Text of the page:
The High Court has recently ruled in favour of employers in cases involving bonus ‘clawback’ provisions. The case of Steel v Spencer Road LLP saw the court affirming the legality of contractual clauses that require employees to repay bonuses if they resign within a specific time-frame after the bonus payment.
The Case: Steel v Spencer Road LLP
The High Court considered the situation of an employee, who received a substantial bonus of £187,500 in January 2022. The employment contract stipulated that the bonus was discretional and conditional upon the employee remaining employed for three months from the date of payment. If the employee resigned within this period, the bonus had to be repaid.
Despite receiving the bonus, the employee resigned in February 2022. The employer invoked the ‘clawback’ provision and demanded the repayment of the bonus. The employee refused. The employer subsequently served a statutory demand upon the employee for the repayment of the bonus in full plus legal fees. The employee applied to the court for the statutory demand to be set aside.
The Court’s Verdict
The employee argued that the clawback provisions contained in his contract acted as an unreasonable restraint of trade or were penalty clauses and were therefore unenforceable.
The High Court emphatically ruled in favour of the employer. The judge maintained that the bonus ‘clawback’ provisions, though serving as a disincentive for employees to resign, did not constitute a restraint of trade as it did not prevent the employee from working elsewhere. The Judge also determined that the ‘clawback’ provisions were not in the nature of penalty clauses.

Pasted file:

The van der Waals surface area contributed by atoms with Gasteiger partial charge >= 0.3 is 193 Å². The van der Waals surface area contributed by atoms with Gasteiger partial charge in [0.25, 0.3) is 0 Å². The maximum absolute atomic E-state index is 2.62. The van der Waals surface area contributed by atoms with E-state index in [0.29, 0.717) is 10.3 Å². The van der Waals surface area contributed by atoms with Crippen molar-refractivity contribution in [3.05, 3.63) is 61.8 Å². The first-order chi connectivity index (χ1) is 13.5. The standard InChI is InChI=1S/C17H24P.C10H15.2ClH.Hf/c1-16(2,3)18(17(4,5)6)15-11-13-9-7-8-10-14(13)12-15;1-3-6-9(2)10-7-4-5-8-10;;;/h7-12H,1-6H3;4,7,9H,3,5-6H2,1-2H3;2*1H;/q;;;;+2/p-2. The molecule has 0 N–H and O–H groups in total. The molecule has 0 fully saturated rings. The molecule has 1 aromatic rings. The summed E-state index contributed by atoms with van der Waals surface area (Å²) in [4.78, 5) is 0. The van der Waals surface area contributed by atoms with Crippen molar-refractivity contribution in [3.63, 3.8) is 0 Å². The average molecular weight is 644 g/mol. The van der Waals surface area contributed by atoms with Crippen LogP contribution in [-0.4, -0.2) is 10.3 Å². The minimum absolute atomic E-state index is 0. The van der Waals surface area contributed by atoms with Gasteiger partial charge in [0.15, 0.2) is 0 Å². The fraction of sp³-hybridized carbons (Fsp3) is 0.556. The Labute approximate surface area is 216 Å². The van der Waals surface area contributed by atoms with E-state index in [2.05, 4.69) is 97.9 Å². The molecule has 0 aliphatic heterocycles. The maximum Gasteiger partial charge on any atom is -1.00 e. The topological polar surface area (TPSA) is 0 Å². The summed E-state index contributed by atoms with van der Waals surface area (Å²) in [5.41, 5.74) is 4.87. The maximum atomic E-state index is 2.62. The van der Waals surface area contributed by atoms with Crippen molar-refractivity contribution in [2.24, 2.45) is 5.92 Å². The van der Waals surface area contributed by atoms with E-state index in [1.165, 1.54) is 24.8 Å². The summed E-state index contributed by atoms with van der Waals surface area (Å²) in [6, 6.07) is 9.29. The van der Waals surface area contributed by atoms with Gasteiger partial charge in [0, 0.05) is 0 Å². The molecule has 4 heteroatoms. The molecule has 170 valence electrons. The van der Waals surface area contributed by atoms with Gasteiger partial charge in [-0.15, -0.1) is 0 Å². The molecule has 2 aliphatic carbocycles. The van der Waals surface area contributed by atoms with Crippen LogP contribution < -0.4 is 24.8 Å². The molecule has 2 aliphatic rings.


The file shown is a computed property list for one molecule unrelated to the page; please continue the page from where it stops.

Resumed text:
Additionally, the judge dismissed the employee’s argument that the ‘clawback’ provision, when combined with other clauses in the contract (such as the notice period and post-termination restrictive covenants) was an undue restriction on his employment rights. The court emphasised that no challenge had been brought against the other provisions of the employee’s contract, and as such, they did not impact the interpretation of the bonus ‘clawback’ clause.
Implications for Employers and Employees
This significant ruling provides much needed clarity on the enforceability of bonus ‘clawback’ provisions within employment contracts. Employers can now have confidence in the legality of such clauses, which serve to protect their investments in employee bonuses and maintain a stable workforce.
For employees, understanding the terms of their employment contracts, including bonus provisions, becomes paramount. While bonus ‘clawback’ provisions might act as a disincentive to resign, they do not infringe upon an employee’s ability to seek employment elsewhere.
This article has been prepared for information purposes only. For specific queries, legal advice, or any further information, please contact us on LinkedIn or via firstname.lastname@example.org.